Mark Fidrych, Always Gracious
SCOTT SIMON, host:
Sometimes you do a story where you learn something you remember more than the story. Years ago I was doing a story on economic reverses in Evansville, Indiana and went to a minor league ballgame. Mark "The Bird" Fidrych was in the Evansville bullpen.
With his tussled blonde curls and stork-like limbs, he was called The Bird when he pitched for the Detroit Tigers. He was Rookie of the Year in 1976 and started the All-Star Game. He massaged the pitcher's mound and talked to the baseball to coax the homeruns out of it, he said, and his boyish zest reminded the people who played and ran baseball that it was a game.
But within 10 years, injuries and surgeries put The Bird back in the minor leagues. But what I noticed that night in Evansville was his joy and graciousness with the fans, especially children. They yelled bird, bird from the stands, and he took off his cap to show them his curls. After the game, he stayed on the field and posed for pictures with the children, signed their little league gloves and told them to work hard and be happy.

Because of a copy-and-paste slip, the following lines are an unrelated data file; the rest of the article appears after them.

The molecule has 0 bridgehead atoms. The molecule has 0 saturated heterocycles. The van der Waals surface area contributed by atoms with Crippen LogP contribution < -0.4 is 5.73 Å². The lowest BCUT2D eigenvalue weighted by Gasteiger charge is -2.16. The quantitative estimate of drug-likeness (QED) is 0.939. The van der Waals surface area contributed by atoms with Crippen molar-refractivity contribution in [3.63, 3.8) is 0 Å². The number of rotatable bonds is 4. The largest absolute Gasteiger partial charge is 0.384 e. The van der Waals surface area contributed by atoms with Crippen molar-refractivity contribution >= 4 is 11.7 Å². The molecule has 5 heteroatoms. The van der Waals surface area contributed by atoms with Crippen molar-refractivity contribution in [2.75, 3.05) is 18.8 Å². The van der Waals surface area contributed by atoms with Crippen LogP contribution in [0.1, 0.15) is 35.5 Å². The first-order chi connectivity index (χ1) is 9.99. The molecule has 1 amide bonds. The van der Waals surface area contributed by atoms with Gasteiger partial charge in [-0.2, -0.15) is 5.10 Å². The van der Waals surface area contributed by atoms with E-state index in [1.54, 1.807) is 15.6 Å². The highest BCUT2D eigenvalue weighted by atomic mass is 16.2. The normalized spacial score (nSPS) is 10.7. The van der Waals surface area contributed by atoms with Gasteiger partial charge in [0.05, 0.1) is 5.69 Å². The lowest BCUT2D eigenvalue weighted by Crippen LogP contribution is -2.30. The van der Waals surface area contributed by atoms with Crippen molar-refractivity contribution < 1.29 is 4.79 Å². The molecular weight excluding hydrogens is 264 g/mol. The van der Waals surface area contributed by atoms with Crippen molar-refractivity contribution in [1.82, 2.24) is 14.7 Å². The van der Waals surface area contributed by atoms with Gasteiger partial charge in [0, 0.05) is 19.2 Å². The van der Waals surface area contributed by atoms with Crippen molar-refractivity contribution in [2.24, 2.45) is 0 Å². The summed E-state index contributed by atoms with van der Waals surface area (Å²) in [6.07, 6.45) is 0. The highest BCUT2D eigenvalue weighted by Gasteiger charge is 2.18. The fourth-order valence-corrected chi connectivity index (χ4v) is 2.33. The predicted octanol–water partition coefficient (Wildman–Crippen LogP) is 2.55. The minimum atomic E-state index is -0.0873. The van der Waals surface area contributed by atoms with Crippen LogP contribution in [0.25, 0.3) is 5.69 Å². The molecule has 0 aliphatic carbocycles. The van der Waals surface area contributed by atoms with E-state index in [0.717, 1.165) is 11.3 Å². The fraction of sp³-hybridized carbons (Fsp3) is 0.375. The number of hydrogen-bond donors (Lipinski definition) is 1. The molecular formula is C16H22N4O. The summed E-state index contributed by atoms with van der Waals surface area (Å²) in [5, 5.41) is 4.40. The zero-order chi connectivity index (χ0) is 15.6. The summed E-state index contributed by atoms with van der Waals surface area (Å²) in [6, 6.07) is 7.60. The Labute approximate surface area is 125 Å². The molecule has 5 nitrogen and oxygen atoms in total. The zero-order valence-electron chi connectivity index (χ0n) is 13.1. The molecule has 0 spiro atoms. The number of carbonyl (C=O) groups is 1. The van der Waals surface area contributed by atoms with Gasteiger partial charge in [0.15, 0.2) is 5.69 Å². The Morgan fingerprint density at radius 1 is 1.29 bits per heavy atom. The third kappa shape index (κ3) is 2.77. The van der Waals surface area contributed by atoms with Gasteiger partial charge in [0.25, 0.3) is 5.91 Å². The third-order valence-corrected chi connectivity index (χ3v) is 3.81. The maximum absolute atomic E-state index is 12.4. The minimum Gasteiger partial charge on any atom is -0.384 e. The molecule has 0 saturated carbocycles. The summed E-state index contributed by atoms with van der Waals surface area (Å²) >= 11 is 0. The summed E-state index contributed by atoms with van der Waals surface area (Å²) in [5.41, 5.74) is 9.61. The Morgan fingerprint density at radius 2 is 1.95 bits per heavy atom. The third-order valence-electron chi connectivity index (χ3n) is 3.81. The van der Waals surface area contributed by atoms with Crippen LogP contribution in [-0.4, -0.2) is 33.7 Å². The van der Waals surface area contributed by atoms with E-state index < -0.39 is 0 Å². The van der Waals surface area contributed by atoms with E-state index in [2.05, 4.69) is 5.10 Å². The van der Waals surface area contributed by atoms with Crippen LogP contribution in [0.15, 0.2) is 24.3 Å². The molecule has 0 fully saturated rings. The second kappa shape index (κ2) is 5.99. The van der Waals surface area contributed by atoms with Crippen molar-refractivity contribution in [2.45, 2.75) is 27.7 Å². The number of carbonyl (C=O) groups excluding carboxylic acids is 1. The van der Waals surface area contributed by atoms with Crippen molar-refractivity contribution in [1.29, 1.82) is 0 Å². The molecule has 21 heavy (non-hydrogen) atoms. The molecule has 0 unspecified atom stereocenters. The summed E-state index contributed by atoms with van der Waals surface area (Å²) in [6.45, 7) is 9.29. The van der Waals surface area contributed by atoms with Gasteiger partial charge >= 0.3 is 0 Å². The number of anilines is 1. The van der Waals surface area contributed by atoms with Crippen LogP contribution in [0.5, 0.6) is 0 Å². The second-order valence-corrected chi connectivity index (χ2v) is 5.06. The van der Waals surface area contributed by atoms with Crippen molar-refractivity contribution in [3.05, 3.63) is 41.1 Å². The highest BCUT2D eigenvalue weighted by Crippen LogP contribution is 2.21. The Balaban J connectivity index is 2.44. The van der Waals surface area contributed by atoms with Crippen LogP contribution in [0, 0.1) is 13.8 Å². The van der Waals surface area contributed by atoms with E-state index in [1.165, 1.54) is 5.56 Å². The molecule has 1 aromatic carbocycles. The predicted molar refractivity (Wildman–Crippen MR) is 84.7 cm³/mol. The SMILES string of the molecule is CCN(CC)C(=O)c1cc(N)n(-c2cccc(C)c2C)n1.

I asked after Rookie of the Year and the All-Star Game, isn't this kind of a come down? And with utter friendliness, Mark Fidrych, hey, pal, it was good enough for me on the way up, it's good enough for me on the way down.
Mark Fidrych died this week in a dumptruck accident at the age of 54. If there's a hall of fame for graciousness, Mark "The Bird" Fidrych belongs in the first row.